The Physician-Patient Alliance for Health & Safety is saddened to hear of the passing of Debbie Fox MBA, RRT-NPS (formerly Director, Respiratory Therapy, Wesley Medical Center).
Ms. Fox served on PPAHS’s board of advisors. She had retired from Wesley Medical Center and from the PPAHS board to take care of personal affairs. Continue reading “Patient Safety Advocate, Debbie Fox, Passes Away at 61”
By Sean Power, Community Manager, Physician-Patient Alliance for Health & Safety
Is reliance on pulse oximetry to detect hypoxemia related to opioid-induced respiratory depression the best practice to identify patients at risk?
Toby N Weingarten, MD, Associate Professor of Anesthesiology, Mayo Clinic, Rochester, MN, raises this question by calling attention to an analysis by Epstein et. al., which found that, contrary to expectations, most episodes of hypoxemia—abnormally low concentrations of oxygen in the blood—take place after 30 minutes from admission to the postanesthesia care unit (PACU). He notes that the administration of opioids was greater in patients who experienced hypoxemia than those who did not.
Continue reading “Hypoxemia in the PACU: Most Episodes Occur After 30 Minutes from Admission”
by Sean Power
The Physician-Patient Alliance for Health & Safety recently participated in a webinar hosted through the California Hospital Engagement Network, an organization that brings together hospitals to reduce patient harm by 40% and readmissions by 20% by the end of 2013.
The panel discussion looked at patient stories and best practices for preventing opioid related adverse events. The panelists included: Continue reading “Adverse Drug Events Discussed at California Hospital Engagement Network”
by Sean Power
Volume 8 Number 1 February-March 2013 of Respiratory Therapy Magazine features an article by the Physician-Patient Alliance for Health & Safety that summarizes the points of view of four experts. Continue reading “Respiratory Therapy Magazine Highlights Flawed Monitoring Practices, Features PPAHS Article on Opioid Safety”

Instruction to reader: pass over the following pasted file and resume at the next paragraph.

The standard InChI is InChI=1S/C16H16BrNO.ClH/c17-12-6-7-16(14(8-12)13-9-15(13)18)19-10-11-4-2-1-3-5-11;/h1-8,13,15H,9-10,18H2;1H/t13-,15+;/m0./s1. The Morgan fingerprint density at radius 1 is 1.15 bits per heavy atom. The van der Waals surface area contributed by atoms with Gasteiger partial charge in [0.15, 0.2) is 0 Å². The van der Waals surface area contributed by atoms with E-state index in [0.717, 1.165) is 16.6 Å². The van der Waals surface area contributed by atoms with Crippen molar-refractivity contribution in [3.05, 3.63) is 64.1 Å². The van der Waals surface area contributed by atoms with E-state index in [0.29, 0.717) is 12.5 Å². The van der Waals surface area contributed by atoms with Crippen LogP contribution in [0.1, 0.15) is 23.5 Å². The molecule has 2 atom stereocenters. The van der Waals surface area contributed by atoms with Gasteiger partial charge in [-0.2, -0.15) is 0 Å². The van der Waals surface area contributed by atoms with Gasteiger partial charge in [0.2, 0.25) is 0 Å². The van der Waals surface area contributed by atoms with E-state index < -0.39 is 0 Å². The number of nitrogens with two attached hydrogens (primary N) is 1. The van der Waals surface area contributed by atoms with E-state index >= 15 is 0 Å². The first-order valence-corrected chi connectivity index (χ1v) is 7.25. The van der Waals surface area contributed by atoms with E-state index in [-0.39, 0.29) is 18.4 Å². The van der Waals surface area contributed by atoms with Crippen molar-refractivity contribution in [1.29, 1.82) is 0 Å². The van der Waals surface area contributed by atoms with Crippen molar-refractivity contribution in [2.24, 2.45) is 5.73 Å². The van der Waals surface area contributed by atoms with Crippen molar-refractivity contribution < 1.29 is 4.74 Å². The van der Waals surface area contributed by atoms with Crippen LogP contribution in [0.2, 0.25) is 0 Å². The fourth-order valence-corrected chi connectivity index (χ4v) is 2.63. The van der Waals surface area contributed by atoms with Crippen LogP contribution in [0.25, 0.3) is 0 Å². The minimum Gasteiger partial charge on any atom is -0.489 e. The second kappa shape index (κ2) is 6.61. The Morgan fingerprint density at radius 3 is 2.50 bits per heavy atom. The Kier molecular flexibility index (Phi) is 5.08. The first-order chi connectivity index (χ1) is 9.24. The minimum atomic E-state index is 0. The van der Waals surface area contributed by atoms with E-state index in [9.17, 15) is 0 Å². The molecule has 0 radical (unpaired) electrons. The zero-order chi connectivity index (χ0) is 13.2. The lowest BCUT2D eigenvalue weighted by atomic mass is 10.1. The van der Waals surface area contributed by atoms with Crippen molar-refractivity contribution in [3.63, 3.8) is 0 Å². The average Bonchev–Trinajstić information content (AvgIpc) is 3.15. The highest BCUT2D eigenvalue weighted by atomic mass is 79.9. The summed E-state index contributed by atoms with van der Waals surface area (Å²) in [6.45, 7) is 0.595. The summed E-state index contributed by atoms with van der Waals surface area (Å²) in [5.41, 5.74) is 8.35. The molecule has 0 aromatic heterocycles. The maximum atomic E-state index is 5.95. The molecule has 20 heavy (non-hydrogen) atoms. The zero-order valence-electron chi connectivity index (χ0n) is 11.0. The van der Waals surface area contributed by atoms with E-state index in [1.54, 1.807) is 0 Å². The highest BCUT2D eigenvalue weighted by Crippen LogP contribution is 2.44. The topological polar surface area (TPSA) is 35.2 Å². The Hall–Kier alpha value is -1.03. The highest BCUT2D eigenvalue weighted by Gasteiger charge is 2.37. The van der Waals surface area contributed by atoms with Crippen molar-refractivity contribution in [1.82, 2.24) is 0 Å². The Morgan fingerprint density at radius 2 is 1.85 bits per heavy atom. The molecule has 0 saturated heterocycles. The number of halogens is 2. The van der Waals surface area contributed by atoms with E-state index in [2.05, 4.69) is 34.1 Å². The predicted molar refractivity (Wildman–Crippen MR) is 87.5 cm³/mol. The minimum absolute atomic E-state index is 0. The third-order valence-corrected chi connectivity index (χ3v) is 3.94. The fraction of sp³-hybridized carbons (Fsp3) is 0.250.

By Sean Power and Michael Wong
(This article first appeared in Becker’s Clinical Quality & Infection Control.)
Respiratory depression has been associated with the use of opioid analgesics. However, a recent study by researchers at Wesley Medical Center in Wichita, Kan., suggests exhaled CO2 monitoring of patients using patient-controlled analgesia pumps could help reduce the occurrence of this adverse event. Specifically, Debra Fox, MBA, RRT-NPS, and Mark Wencel, MD, examined respiratory depression rates with the use of PCA pumps and intermittent IV opioids for pain management. Continue reading “Addressing The Joint Commission Opioid Warnings: A Case Study from Wesley Medical Center on Reducing Respiratory Depression and Improving Patient Safety”
by Sean Power
Recently four health experts participated in a webinar on The Joint Commission’s Sentinel Event Alert on the safe use of opioids. On the panel were patient safety experts including Dr. Frank Overdyk, Professor of Anesthesiology at Hofstra North Shore-LIJ School of Medicine; Ray Maddox, Director of Clinical Pharmacy, Research and Pulmonary Medicine at St. Joseph Candler; Tammy Haslar, Oncology Clinical Nurse Specialist at the Franciscan Alliance at St. Francis Health, and Debbie Fox, Director of Respiratory Care at Wesley Medical Center.
The panel discussed the role of continuous monitoring in opioid safety. To watch the entire webinar, please click here. Continue reading “Health Experts Discuss Four Flawed Monitoring Practices”